There’s a decent chance you’ve dissected an owl pellet in a science classroom or a nature center at one point or another. These "castings" offer a classic hands-on ecology lesson, providing as they do accessible, fascinating windows into the diet of the raptor that produced them.
Despite their general resemblance to scat, owl pellets are not owl poop. They are regurgitated remnants of prey, specifically the indigestible parts of the meal such as bones, fur, claws and feathers.
Facts About Owl Pellets: Formation
Owls tend to swallow their prey whole or in large chunks. This food passes directly into the digestive tract, as owls lack the crop – a storage pouch, basically, in the esophagus – that many birds, including most diurnal raptors, possess.
The first chamber of the owl stomach, the proventriculus, begins processing the digestible portions of the prey, which then move through the second stomach chamber, the gizzard, and into the intestines.
The indigestible materials of the owl’s meal, which include sharp-edged bones and teeth, could cause damage to the bird’s lower digestive tract if they were allowed to pass through as owl scat. Instead, the grinding action and churning acids of the gizzard mold them into a tightly packed mass: the pellet.
Pellets typically form several hours after an owl’s had its feed. Multiple prey consumed in a short time period are typically processed into a single composite pellet.
Owls aren’t the only birds that produce pellets. Quite a few others do as well, including hawks. However, owl pellets tend to be larger than those ejected by hawks because owls tend to gobble prey whole, while hawks rip off small pieces of meat. Also, owl digestive acids aren’t as potent, therefore owl pellets contain more complete bones and other animal remains.
Regurgitating the Pellet
Once formed, an owl pellet moves from the gizzard back into the proventriculus, where it may remain for as long as 10 to 20 hours. Its presence prevents the owl from swallowing fresh prey, so the bird often regurgitates, or casts, the pellet shortly before commencing hunting again. The owl often casts the pellet from a favorite roost or (depending on the season) a nest.
Digestive slime around the pellet lubricates it for an easier journey out of the owl’s body. The entire process of hacking it up can take upwards of a few minutes. Owls usually cast one to two pellets per day.
Because owls commonly use habitual perches for daytime roosting, and because they tend to eject pellets from these roosts, you’ll often find multiple owl pellets in the same vicinity, sometimes even in loose piles.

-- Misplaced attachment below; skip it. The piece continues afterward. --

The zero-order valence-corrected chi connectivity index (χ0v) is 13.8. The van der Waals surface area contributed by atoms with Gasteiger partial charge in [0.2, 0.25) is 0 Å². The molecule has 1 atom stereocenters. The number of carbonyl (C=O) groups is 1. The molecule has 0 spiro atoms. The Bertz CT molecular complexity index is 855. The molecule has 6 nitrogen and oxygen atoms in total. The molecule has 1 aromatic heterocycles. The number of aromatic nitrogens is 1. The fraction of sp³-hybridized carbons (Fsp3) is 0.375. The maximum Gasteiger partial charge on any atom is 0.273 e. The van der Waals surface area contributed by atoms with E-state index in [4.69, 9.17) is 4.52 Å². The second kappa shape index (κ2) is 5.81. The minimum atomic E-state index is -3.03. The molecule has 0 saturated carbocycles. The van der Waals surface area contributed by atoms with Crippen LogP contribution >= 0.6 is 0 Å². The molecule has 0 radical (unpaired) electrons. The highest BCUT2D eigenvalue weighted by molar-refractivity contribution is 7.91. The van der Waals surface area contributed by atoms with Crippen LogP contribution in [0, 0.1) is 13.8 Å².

Owl Pellet Size, Shape and Consistency
Generally speaking, and not surprisingly, smaller owls tend to produce smaller pellets and larger owls produce larger pellets. The pellets of a northern saw-whet owl, for example, which is one of the littlest North American owls, tend to be less than an inch long. Large species such as great horned, great gray and snowy owls may cast pellets several inches in length, by contrast.
The size of owl pellets, however, can vary depending on what kind of prey they’re produced from. The same goes for shape, though pellets, generally speaking, are roughly cylindrical. Freshly cast owl pellets are moist, but they quickly dry out, and they tend to be virtually odorless.
Clues to an Owl's Menu
Owl pellet dissection – which should only be undertaken with sterilized pellets due to the risk of contracting bacteria or viruses – reveals what a given owl has been chowing down on.
The loosely compacted pellet of an insect-eating flammulated or elf owl will likely come stocked with exoskeleton bits. The casting of a barn owl, which primarily hunts rodents, may be full of the dainty bones of mice or voles, including whole skulls.
The pellet of a great horned owl, which has one of the most diverse diets of any bird of prey in North America, may yield everything from insect bits and rodent teeth to the beaks and talons of other birds. Other signs of this powerful raptor's predation that may be scattered near pellet deposits include the decapitated heads of birds and rabbits as well as torn-off bird wings.
About the Author
Ethan Shaw is an independent naturalist and freelance outdoors/nature writer based in Oregon. He holds a B.S. in Wildlife Ecology and a graduate certificate in G.I.S. from the University of Wisconsin-Madison. His primary interests from both a fieldwork and writing perspective include landscape ecology, geomorphology, the classification of ecosystems, biogeography, wildlife/habitat relationships, and historical ecology. He’s written for a variety of outlets, including Earth Touch News, RootsRated, Backpacker, Terrain.org, and Atlas Obscura, and is presently working on a field guide.